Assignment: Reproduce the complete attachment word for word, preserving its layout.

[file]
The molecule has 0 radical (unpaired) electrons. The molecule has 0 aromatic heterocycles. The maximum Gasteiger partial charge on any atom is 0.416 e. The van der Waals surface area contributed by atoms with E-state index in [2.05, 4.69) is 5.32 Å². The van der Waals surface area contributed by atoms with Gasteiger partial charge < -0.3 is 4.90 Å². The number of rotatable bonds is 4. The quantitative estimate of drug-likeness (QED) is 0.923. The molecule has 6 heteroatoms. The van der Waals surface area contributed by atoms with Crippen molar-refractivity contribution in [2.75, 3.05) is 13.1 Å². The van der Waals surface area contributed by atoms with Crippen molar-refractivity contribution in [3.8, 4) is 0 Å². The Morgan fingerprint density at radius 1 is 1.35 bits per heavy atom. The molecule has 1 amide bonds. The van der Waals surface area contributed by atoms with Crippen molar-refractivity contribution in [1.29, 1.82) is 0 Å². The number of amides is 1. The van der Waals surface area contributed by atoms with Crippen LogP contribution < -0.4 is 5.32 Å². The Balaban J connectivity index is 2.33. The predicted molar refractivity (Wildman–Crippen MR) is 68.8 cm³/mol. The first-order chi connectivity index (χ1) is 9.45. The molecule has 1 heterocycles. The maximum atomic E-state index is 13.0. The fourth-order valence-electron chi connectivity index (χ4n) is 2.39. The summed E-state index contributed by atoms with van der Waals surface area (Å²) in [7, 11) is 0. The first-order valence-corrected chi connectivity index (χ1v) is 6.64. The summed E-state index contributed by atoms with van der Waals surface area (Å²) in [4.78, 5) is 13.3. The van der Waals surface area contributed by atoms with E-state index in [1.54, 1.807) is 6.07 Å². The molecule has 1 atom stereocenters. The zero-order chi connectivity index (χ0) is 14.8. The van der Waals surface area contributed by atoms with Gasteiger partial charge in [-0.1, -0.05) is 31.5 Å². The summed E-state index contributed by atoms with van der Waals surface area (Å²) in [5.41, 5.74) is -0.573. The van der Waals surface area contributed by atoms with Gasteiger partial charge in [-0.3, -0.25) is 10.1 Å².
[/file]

The molecule has 0 radical (unpaired) electrons. The molecule has 0 aromatic heterocycles. The maximum Gasteiger partial charge on any atom is 0.416 e. The van der Waals surface area contributed by atoms with E-state index in [2.05, 4.69) is 5.32 Å². The van der Waals surface area contributed by atoms with Gasteiger partial charge < -0.3 is 4.90 Å². The number of rotatable bonds is 4. The quantitative estimate of drug-likeness (QED) is 0.923. The molecule has 6 heteroatoms. The van der Waals surface area contributed by atoms with Crippen molar-refractivity contribution in [2.75, 3.05) is 13.1 Å². The van der Waals surface area contributed by atoms with Crippen molar-refractivity contribution in [3.8, 4) is 0 Å². The Morgan fingerprint density at radius 1 is 1.35 bits per heavy atom. The molecule has 1 amide bonds. The van der Waals surface area contributed by atoms with Crippen molar-refractivity contribution in [1.29, 1.82) is 0 Å². The number of amides is 1. The van der Waals surface area contributed by atoms with Crippen LogP contribution < -0.4 is 5.32 Å². The Balaban J connectivity index is 2.33. The predicted molar refractivity (Wildman–Crippen MR) is 68.8 cm³/mol. The first-order chi connectivity index (χ1) is 9.45. The molecule has 1 heterocycles. The maximum atomic E-state index is 13.0. The fourth-order valence-electron chi connectivity index (χ4n) is 2.39. The summed E-state index contributed by atoms with van der Waals surface area (Å²) in [7, 11) is 0. The first-order valence-corrected chi connectivity index (χ1v) is 6.64. The summed E-state index contributed by atoms with van der Waals surface area (Å²) in [4.78, 5) is 13.3. The van der Waals surface area contributed by atoms with E-state index in [1.54, 1.807) is 6.07 Å². The molecule has 1 atom stereocenters. The zero-order chi connectivity index (χ0) is 14.8. The van der Waals surface area contributed by atoms with Gasteiger partial charge in [-0.1, -0.05) is 31.5 Å². The summed E-state index contributed by atoms with van der Waals surface area (Å²) in [5.41, 5.74) is -0.573. The van der Waals surface area contributed by atoms with Gasteiger partial charge in [-0.3, -0.25) is 10.1 Å².